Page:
If you are thinking of a corporate retreat or presentation, please call (603) 323-8661 for more information.
Contact The Barnstormers
Who We Are
Staff and Board of Directors
Bob is in his thirteenth season as artistic director/ producer for America’s longest running professional summer theatre company, The Barnstormers Theatre in Tamworth, NH. Bob has worked with the Company for 38 years as a director, actor, and lighting designer. Bob’s directing credits for The Barnstormers include: Damn Yankees, The Producers, Spamalot, Dancing At Lughnasa, The Drowsy Chaperone, Our Town, A Life in the Theatre, Gold in the Hills, The Miser, Babes in Arms, Stones In His Pockets, The Lion In Winter, Big River, A Little Night Music, Jacques Brel Is Alive And Well And Living In Paris, Pippin, A Threepenny Opera, and nearly the full canon of Agatha Christie mystery plays. Continue Reading
Dale was introduced to The Barnstormers Theatre while living in Francis Cleveland’s father’s house. Being next door, she became personal friends with Francis and Alice and enjoyed many stories behind the scenes. Now company Manager, she works directly with The Artistic director assisting with the day to day planning of each season. This includes researching the rights to each show, organizing auditions and contracts, traveling with the Artistic Director to interview stage crew.
Box Office Manager
Evelyn came to The Barnstormers with a background in commercial photography, marketing and design. She was formerly Creative Director at Keepsake Quilting, and head of catalog design at Northeast Auctions in Portsmouth, NH.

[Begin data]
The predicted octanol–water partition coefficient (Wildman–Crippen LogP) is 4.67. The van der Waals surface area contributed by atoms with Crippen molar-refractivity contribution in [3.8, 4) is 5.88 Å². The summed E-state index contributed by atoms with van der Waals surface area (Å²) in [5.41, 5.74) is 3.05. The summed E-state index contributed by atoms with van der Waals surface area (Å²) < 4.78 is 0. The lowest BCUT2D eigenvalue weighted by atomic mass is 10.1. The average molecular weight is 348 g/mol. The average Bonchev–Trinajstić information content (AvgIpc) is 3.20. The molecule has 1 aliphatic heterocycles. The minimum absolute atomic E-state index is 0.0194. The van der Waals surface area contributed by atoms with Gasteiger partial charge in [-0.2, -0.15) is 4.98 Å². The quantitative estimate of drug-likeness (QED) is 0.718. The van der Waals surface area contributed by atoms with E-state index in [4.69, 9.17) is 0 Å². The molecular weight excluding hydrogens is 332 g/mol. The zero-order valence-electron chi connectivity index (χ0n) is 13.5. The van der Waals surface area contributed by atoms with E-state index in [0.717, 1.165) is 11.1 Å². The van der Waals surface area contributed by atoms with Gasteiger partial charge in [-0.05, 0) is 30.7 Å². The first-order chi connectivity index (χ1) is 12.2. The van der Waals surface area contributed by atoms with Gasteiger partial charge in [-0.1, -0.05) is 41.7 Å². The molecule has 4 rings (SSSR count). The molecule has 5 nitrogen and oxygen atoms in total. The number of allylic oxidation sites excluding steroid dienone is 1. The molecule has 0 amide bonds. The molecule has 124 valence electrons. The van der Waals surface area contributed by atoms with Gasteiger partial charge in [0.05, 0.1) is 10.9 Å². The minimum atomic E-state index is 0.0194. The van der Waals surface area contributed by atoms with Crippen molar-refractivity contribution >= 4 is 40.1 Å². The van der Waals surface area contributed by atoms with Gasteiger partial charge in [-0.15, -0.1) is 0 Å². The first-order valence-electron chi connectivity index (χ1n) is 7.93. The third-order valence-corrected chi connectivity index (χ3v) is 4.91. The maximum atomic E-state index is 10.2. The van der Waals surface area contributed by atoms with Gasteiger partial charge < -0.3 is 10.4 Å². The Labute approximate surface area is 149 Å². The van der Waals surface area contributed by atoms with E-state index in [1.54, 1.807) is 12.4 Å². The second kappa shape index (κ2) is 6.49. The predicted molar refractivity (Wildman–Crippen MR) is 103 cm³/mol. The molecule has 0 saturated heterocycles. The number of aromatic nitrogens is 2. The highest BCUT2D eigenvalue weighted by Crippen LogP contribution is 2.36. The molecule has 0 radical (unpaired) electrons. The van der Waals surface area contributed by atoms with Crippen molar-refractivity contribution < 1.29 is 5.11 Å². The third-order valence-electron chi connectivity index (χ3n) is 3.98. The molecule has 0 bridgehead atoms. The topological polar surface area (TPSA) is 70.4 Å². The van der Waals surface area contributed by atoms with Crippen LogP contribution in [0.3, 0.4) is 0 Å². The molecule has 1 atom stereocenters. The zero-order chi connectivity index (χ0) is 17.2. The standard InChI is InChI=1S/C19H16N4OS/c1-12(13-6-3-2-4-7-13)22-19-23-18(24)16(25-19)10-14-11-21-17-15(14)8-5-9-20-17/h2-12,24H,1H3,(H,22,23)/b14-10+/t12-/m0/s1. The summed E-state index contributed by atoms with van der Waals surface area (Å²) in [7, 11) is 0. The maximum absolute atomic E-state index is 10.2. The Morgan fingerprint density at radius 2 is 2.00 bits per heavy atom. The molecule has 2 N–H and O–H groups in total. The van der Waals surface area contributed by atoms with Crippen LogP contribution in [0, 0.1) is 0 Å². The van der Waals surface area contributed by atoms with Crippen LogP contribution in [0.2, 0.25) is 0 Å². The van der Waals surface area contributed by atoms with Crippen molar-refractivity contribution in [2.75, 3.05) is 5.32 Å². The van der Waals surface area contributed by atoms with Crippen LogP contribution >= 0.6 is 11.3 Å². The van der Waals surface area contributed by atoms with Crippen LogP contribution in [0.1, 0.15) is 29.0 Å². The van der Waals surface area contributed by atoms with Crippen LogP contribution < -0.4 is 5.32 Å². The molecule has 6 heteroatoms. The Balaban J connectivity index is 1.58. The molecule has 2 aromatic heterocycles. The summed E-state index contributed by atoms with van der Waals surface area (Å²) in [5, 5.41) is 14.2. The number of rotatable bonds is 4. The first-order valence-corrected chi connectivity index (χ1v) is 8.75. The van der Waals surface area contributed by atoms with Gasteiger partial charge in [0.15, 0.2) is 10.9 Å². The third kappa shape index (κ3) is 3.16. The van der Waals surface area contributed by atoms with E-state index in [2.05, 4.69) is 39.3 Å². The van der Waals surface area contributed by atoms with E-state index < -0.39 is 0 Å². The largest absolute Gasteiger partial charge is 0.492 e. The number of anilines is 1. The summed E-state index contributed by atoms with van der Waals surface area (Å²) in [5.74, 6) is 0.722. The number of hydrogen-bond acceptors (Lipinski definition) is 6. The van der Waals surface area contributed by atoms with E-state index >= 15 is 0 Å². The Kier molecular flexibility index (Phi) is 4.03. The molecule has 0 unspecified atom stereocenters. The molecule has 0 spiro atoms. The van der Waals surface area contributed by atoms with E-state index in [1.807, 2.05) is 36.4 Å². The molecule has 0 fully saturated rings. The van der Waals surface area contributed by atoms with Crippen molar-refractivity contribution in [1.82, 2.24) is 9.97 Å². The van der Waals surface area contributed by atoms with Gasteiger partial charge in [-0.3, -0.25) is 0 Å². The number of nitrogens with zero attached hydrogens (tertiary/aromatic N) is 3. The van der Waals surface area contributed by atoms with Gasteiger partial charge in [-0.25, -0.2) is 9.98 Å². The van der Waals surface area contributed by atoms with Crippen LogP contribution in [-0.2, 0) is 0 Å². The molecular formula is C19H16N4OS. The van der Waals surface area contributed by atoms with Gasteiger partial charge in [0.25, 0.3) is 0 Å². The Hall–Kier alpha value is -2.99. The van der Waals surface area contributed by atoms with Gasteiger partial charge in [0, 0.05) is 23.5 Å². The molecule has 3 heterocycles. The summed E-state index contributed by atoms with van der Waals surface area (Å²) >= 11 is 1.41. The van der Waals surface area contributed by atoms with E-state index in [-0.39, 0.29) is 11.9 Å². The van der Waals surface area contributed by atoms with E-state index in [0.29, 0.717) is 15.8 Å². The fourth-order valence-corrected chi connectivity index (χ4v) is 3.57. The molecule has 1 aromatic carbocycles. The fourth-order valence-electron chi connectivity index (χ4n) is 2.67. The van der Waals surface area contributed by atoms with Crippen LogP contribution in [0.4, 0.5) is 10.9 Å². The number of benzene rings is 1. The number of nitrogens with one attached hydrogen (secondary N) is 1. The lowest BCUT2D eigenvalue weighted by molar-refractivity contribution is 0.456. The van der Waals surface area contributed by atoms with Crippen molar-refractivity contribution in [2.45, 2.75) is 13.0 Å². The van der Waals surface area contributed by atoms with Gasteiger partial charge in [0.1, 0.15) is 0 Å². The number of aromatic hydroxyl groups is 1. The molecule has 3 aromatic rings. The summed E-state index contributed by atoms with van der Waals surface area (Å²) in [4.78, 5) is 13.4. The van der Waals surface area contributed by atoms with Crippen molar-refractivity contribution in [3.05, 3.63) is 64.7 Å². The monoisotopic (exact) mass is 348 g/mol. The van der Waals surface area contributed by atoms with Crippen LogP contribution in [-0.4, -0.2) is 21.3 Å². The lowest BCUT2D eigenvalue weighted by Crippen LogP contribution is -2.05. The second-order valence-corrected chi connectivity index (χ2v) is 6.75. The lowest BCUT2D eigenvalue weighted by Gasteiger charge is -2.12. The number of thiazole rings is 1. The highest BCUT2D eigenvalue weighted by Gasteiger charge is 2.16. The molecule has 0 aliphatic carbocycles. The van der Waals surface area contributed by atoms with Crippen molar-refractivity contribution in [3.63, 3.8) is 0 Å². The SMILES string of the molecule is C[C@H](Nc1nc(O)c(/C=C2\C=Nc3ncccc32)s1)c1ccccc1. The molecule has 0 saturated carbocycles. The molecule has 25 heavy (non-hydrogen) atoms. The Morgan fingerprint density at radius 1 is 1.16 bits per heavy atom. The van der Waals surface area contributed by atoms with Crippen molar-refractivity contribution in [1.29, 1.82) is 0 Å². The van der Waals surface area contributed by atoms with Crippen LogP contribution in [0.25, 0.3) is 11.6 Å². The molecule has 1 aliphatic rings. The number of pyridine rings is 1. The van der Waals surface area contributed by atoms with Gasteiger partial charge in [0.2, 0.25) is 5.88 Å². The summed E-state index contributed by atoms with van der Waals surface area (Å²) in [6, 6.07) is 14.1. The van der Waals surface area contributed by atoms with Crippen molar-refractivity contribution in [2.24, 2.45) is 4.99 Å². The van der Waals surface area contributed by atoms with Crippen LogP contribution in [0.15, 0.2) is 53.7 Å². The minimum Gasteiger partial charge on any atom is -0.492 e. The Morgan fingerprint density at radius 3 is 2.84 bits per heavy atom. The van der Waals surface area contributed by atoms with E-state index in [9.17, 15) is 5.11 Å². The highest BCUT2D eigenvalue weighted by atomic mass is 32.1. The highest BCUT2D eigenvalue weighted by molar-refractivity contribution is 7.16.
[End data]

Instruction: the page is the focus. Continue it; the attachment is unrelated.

She takes all the photos, produces the program book, advertising and website; manages social media and occasionally makes cheeky curtain speeches.
The Barnstormers has been in my blood since before I can even remember. Summer and The Barnstormers were truly synonymous terms. Francis Cleveland was my “revered uncle,” (his term), and I was lucky enough to be a part of The Barnstormers family from the beginning. Now it is a huge privilege to play a part in the current life and future of the organization.
Having fallen head over heels for The Barnstormers, I have served on the Board since 2004. Being involved with The Barnstormers and working to create a sustainable theatrical model for future generations has been a meaningful and rewarding endeavor.
Community outreach has always been a priority for me.